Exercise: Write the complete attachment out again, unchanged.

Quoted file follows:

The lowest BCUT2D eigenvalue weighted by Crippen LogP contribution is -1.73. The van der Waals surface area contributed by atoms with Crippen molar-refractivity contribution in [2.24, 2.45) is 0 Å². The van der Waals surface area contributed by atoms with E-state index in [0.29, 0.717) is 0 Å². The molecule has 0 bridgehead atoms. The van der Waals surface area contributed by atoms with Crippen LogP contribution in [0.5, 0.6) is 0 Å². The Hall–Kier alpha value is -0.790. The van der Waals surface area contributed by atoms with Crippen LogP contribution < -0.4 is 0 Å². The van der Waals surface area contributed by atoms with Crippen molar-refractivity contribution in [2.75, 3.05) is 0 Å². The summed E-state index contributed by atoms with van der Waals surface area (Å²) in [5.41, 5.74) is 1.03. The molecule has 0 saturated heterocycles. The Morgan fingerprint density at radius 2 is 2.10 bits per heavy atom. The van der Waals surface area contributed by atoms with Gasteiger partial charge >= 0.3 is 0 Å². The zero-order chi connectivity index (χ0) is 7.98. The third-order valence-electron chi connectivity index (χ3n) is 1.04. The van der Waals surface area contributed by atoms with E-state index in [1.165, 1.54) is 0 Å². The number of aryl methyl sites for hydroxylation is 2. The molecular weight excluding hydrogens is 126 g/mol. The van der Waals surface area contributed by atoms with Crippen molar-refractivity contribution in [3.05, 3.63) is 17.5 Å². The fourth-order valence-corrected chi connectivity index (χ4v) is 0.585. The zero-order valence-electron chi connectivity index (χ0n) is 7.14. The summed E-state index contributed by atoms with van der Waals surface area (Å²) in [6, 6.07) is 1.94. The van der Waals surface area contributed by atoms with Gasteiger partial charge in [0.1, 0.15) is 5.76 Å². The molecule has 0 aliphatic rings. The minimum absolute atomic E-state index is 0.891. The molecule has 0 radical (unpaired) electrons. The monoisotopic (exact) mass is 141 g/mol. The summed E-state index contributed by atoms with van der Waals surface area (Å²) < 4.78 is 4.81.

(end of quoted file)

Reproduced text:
The lowest BCUT2D eigenvalue weighted by Crippen LogP contribution is -1.73. The van der Waals surface area contributed by atoms with Crippen molar-refractivity contribution in [2.24, 2.45) is 0 Å². The van der Waals surface area contributed by atoms with E-state index in [0.29, 0.717) is 0 Å². The molecule has 0 bridgehead atoms. The van der Waals surface area contributed by atoms with Crippen LogP contribution in [0.5, 0.6) is 0 Å². The Hall–Kier alpha value is -0.790. The van der Waals surface area contributed by atoms with Crippen LogP contribution < -0.4 is 0 Å². The van der Waals surface area contributed by atoms with Crippen molar-refractivity contribution in [2.75, 3.05) is 0 Å². The summed E-state index contributed by atoms with van der Waals surface area (Å²) in [5.41, 5.74) is 1.03. The molecule has 0 saturated heterocycles. The Morgan fingerprint density at radius 2 is 2.10 bits per heavy atom. The van der Waals surface area contributed by atoms with Gasteiger partial charge >= 0.3 is 0 Å². The zero-order chi connectivity index (χ0) is 7.98. The third-order valence-electron chi connectivity index (χ3n) is 1.04. The van der Waals surface area contributed by atoms with E-state index in [1.165, 1.54) is 0 Å². The number of aryl methyl sites for hydroxylation is 2. The molecular weight excluding hydrogens is 126 g/mol. The van der Waals surface area contributed by atoms with Crippen molar-refractivity contribution in [3.05, 3.63) is 17.5 Å². The fourth-order valence-corrected chi connectivity index (χ4v) is 0.585. The zero-order valence-electron chi connectivity index (χ0n) is 7.14. The summed E-state index contributed by atoms with van der Waals surface area (Å²) in [6, 6.07) is 1.94. The van der Waals surface area contributed by atoms with Gasteiger partial charge in [0.1, 0.15) is 5.76 Å². The molecule has 0 aliphatic rings. The minimum absolute atomic E-state index is 0.891. The molecule has 0 radical (unpaired) electrons. The monoisotopic (exact) mass is 141 g/mol. The summed E-state index contributed by atoms with van der Waals surface area (Å²) < 4.78 is 4.81.